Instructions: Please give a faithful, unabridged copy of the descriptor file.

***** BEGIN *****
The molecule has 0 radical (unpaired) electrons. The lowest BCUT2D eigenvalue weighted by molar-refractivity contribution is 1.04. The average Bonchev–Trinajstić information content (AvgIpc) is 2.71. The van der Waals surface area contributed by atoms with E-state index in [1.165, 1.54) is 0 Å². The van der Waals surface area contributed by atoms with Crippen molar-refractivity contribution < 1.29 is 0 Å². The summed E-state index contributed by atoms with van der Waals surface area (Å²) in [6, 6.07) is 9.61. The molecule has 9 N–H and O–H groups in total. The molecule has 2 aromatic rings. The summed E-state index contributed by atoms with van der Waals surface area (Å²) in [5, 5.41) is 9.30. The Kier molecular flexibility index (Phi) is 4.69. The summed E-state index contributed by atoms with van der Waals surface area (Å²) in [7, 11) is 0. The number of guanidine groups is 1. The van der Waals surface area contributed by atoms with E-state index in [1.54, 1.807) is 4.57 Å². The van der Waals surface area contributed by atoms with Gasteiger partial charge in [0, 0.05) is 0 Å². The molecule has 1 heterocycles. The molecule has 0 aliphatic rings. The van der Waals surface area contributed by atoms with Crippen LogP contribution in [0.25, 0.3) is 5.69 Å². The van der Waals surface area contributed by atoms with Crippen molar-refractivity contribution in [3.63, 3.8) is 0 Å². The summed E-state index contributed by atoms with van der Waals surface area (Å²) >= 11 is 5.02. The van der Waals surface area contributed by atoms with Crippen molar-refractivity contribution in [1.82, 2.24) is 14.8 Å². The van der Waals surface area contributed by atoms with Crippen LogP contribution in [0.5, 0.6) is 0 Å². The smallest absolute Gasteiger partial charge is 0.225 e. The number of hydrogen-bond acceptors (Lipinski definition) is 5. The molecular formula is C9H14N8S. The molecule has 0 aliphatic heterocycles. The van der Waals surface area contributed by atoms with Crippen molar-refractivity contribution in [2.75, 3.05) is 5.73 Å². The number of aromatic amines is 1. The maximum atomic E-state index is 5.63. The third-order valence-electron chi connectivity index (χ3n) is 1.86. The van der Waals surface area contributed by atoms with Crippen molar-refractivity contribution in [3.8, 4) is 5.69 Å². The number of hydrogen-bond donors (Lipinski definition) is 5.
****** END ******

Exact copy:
The molecule has 0 radical (unpaired) electrons. The lowest BCUT2D eigenvalue weighted by molar-refractivity contribution is 1.04. The average Bonchev–Trinajstić information content (AvgIpc) is 2.71. The van der Waals surface area contributed by atoms with E-state index in [1.165, 1.54) is 0 Å². The van der Waals surface area contributed by atoms with Crippen molar-refractivity contribution < 1.29 is 0 Å². The summed E-state index contributed by atoms with van der Waals surface area (Å²) in [6, 6.07) is 9.61. The molecule has 9 N–H and O–H groups in total. The molecule has 2 aromatic rings. The summed E-state index contributed by atoms with van der Waals surface area (Å²) in [5, 5.41) is 9.30. The Kier molecular flexibility index (Phi) is 4.69. The summed E-state index contributed by atoms with van der Waals surface area (Å²) in [7, 11) is 0. The number of guanidine groups is 1. The van der Waals surface area contributed by atoms with E-state index in [1.54, 1.807) is 4.57 Å². The van der Waals surface area contributed by atoms with Gasteiger partial charge in [0, 0.05) is 0 Å². The molecule has 1 heterocycles. The molecule has 0 aliphatic rings. The van der Waals surface area contributed by atoms with Crippen LogP contribution in [0.25, 0.3) is 5.69 Å². The van der Waals surface area contributed by atoms with Crippen molar-refractivity contribution in [3.63, 3.8) is 0 Å². The summed E-state index contributed by atoms with van der Waals surface area (Å²) >= 11 is 5.02. The van der Waals surface area contributed by atoms with Crippen molar-refractivity contribution in [1.82, 2.24) is 14.8 Å². The van der Waals surface area contributed by atoms with Crippen LogP contribution in [0.5, 0.6) is 0 Å². The smallest absolute Gasteiger partial charge is 0.225 e. The number of hydrogen-bond acceptors (Lipinski definition) is 5. The molecular formula is C9H14N8S. The molecule has 0 aliphatic heterocycles. The van der Waals surface area contributed by atoms with Crippen molar-refractivity contribution in [2.75, 3.05) is 5.73 Å². The number of aromatic amines is 1. The maximum atomic E-state index is 5.63. The third-order valence-electron chi connectivity index (χ3n) is 1.86. The van der Waals surface area contributed by atoms with Crippen molar-refractivity contribution in [3.8, 4) is 5.69 Å². The number of hydrogen-bond donors (Lipinski definition) is 5.